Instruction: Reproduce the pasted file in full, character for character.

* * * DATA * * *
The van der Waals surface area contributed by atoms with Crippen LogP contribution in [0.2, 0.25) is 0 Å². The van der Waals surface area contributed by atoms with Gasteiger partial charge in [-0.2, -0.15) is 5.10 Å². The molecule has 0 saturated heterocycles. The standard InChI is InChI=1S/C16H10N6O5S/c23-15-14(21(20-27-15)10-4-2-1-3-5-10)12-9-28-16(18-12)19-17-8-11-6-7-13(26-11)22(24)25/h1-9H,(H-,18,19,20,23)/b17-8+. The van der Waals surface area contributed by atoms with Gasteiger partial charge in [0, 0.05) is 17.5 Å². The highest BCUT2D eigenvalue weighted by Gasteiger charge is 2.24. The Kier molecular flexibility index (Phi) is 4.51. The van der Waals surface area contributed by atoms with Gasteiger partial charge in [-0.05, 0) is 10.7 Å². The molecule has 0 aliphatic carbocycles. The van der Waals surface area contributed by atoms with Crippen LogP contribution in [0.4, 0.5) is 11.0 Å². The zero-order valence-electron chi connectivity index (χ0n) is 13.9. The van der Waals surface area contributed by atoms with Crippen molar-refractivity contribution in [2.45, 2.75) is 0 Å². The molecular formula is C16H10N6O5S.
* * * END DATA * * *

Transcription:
The van der Waals surface area contributed by atoms with Crippen LogP contribution in [0.2, 0.25) is 0 Å². The van der Waals surface area contributed by atoms with Gasteiger partial charge in [-0.2, -0.15) is 5.10 Å². The molecule has 0 saturated heterocycles. The standard InChI is InChI=1S/C16H10N6O5S/c23-15-14(21(20-27-15)10-4-2-1-3-5-10)12-9-28-16(18-12)19-17-8-11-6-7-13(26-11)22(24)25/h1-9H,(H-,18,19,20,23)/b17-8+. The van der Waals surface area contributed by atoms with Gasteiger partial charge in [0, 0.05) is 17.5 Å². The highest BCUT2D eigenvalue weighted by Gasteiger charge is 2.24. The Kier molecular flexibility index (Phi) is 4.51. The van der Waals surface area contributed by atoms with Gasteiger partial charge in [-0.05, 0) is 10.7 Å². The molecule has 0 aliphatic carbocycles. The van der Waals surface area contributed by atoms with Crippen LogP contribution in [0.4, 0.5) is 11.0 Å². The zero-order valence-electron chi connectivity index (χ0n) is 13.9. The van der Waals surface area contributed by atoms with Crippen molar-refractivity contribution in [2.45, 2.75) is 0 Å². The molecular formula is C16H10N6O5S.